Oakland Raiders: Hater Nation Shouldn't Throw Stones!
John Doublin – Jul 18, 2012
Every year fans of the Oakland Raiders hear the same, tired rhetoric. "The Raiders are a bunch of thugs and criminals." They hear it from the fans of other teams, from the sports media and in some cases, from players of other teams.
But, is it true? Are the Raiders merely a collection of criminals and unsavory people?
Back in the 1970's, perhaps the Raiders could have been accurately labeled as vicious, mean, dirty or some other derogatory term. They were a collection of misfits and rebels that were let go by their previous teams for being difficult and out of control. Al Davis figured out how to manage them and hired a coach in John Madden that understood how to get the most out of them.
Mr. Davis was quoted saying, "People like to say do unto others as you would have others do unto you. That's not right. In order to get the most out of people, you have to do unto them how they want to be done unto." In other words, let them be who they are and harness their passion and talent, rather than trying to force them into your little "box."
This led to great success and a lot of winning. It also led to a reputation of the "Bad Boys" of the league. A reputation that still exists today.
Guys like Ben Davidson and Jack Tatum, (rest their souls) were at the forefront of these aspersions from the media, the fans and the league. Violent hits, reckless abandon on the field and a willingness to push the rules led to speculation regarding their mental health and value to society.
But does this still hold true today? The common feeling among the mainstream media and non-Raider fans is yes, it is still true. This is evidenced by the response Raider fans get to their pictures and posts on social media, as well as how they're treated in public for wearing silver and black.
Fans of other teams never fail to avail themselves of the opportunity to make some snide remark regarding the Raiders, their players and to question the intelligence of a Raider fan.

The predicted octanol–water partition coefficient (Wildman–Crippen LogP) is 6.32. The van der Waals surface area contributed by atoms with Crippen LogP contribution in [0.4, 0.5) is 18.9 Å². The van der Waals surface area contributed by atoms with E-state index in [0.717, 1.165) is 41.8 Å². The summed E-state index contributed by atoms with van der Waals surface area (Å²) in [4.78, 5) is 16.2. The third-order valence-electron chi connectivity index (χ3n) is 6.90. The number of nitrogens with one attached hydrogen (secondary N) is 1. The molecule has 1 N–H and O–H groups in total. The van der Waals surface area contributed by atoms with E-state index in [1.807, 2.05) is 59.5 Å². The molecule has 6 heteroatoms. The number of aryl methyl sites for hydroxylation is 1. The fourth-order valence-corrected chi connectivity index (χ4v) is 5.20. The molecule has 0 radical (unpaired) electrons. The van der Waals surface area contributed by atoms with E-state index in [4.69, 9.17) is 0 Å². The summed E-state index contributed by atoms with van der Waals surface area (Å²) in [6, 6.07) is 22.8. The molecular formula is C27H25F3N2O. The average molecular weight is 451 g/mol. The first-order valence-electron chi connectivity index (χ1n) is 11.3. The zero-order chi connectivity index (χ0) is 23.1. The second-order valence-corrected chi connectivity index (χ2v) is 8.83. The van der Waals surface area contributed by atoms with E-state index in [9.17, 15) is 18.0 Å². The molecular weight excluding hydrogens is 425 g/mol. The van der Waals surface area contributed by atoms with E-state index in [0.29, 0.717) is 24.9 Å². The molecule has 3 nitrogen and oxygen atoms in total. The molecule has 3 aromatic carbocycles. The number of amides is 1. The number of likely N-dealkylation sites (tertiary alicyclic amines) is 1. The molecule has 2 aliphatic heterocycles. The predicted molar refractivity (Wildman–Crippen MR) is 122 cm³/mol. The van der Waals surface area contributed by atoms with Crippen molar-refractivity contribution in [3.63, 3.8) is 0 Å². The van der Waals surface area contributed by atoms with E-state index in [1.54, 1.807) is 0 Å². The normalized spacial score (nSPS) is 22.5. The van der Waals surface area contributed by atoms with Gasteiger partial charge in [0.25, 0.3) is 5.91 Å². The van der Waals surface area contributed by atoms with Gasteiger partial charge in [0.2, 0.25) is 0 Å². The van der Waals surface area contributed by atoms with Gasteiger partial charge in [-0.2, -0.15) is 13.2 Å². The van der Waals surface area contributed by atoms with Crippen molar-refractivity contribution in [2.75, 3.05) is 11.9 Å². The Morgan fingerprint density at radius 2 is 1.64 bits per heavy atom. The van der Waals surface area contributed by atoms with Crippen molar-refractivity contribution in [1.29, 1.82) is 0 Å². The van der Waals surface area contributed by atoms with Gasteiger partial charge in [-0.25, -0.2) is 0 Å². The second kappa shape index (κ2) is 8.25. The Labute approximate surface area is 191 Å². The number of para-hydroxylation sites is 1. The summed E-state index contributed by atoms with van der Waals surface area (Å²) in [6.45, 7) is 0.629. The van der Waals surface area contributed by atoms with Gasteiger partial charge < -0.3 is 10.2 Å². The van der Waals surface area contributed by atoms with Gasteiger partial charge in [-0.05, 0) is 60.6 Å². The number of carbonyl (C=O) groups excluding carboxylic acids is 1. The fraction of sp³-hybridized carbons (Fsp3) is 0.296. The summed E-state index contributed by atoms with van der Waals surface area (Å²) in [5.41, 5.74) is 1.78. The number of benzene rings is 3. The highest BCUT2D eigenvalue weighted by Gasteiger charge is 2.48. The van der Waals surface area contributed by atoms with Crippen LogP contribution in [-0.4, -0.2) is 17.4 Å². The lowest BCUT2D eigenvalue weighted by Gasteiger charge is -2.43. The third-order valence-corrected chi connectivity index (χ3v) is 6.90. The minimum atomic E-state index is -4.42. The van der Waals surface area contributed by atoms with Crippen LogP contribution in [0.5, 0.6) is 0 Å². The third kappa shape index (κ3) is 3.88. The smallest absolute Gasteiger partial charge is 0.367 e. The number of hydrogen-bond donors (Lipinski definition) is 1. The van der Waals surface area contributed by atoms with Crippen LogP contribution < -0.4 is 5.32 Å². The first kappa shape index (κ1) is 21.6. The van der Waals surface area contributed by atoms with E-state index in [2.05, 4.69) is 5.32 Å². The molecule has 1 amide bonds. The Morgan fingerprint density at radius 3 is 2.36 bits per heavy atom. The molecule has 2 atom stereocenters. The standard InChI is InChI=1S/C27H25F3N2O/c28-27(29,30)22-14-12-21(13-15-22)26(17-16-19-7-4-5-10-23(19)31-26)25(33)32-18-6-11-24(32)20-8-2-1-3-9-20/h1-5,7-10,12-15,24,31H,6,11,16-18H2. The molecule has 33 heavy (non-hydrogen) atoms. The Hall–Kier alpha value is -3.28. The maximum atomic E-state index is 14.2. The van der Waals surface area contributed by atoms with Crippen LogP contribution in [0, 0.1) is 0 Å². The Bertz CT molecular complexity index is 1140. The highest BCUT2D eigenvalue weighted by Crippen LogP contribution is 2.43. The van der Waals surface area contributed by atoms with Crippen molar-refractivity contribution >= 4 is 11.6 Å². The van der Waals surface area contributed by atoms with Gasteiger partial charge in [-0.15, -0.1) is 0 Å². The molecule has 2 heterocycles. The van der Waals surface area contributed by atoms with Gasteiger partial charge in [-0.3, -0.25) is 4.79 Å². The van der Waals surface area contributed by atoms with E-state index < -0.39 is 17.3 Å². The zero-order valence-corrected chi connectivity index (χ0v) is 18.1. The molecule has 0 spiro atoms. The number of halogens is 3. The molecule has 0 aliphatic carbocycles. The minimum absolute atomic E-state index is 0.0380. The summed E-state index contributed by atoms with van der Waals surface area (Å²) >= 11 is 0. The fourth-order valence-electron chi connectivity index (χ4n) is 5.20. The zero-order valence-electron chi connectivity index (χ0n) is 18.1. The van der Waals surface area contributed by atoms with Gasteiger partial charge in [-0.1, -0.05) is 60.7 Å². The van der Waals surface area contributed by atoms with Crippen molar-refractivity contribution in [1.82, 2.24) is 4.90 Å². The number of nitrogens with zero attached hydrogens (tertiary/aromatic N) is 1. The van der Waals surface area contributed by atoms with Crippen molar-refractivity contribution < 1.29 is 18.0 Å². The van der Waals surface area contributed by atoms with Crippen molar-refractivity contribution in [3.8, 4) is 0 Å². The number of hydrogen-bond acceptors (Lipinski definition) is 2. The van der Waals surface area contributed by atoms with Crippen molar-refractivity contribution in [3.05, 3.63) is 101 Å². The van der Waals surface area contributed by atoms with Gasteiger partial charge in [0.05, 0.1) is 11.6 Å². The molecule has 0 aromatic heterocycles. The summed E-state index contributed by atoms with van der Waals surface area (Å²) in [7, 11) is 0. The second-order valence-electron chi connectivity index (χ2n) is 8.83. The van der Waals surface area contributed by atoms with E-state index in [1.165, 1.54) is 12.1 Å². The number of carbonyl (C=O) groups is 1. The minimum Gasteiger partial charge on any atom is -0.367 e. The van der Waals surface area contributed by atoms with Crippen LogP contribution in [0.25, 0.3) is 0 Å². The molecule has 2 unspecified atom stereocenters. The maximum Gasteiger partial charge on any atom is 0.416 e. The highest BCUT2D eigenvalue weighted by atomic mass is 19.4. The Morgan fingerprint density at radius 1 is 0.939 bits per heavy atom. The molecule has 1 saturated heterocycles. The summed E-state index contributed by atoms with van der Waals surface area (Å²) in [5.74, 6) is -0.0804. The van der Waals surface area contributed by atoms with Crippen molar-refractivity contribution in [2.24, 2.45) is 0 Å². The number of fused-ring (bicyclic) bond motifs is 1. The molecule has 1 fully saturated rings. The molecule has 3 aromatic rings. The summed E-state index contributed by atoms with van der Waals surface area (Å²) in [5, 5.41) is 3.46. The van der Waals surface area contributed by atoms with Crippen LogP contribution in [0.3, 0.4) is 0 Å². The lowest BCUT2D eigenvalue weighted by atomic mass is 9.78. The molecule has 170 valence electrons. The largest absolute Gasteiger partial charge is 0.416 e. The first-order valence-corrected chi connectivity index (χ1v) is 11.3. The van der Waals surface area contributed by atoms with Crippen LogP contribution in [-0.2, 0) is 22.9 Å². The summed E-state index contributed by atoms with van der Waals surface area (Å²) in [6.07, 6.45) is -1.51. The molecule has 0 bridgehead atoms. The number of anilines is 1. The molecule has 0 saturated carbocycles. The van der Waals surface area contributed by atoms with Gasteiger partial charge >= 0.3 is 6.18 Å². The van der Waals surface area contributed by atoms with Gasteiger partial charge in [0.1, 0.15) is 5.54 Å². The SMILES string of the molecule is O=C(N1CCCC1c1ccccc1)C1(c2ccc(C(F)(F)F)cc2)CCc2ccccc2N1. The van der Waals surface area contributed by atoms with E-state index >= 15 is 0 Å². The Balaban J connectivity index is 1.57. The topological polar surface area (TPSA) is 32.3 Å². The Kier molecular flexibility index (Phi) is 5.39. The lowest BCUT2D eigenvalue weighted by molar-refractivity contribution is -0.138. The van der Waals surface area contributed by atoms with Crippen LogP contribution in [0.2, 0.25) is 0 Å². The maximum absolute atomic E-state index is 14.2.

The mainstream media always seems to avoid talking about the positives that go on in Oakland. They covered the arrests of Rolando McClain and Darrius Heyward-Bey ad-nauseam, but never mention the children's charities and community projects helped immensely by players like Aaron Curry, Brandon Myers and Mike Goodson or fans like Wayne "The Violator" Maybry or "Raider Clause."
After the assault and shooting of several Raiders fans at a Raiders vs 49ers preseason game, (at Candlestick, not O.co) and following the news of a Cowboys fan taising a Jets fan in New York, the report on fan violence was filed by mainstream media from O.co Coliseum in Oakland.
Where is the mainstream media coverage of organizations like Silver & Black Angel foundation or the Raider fan-created and led Fans Against Violence? There is virtually nothing said about these organizations from the mainstream media for one reason, and one reason only—it contradicts the picture they're trying to paint of the men from the East Bay and Raider Nation.
How about the foundation to help disadvantaged children get to college set up by former Raider Nnamdi Asomugha? Not one word about it—until he became an Eagle last year.
The media is quick to interview disgruntled former Raiders' players like Stanford Routt and Kevin Boss and document their negative thoughts about the Raiders' organization, but how many times have they interviewed men like Hall of Fame cornerback Willie Brown? Once! The day after Mr. Davis passed away. It appears they were hoping for nothing more than to catch him crying on camera.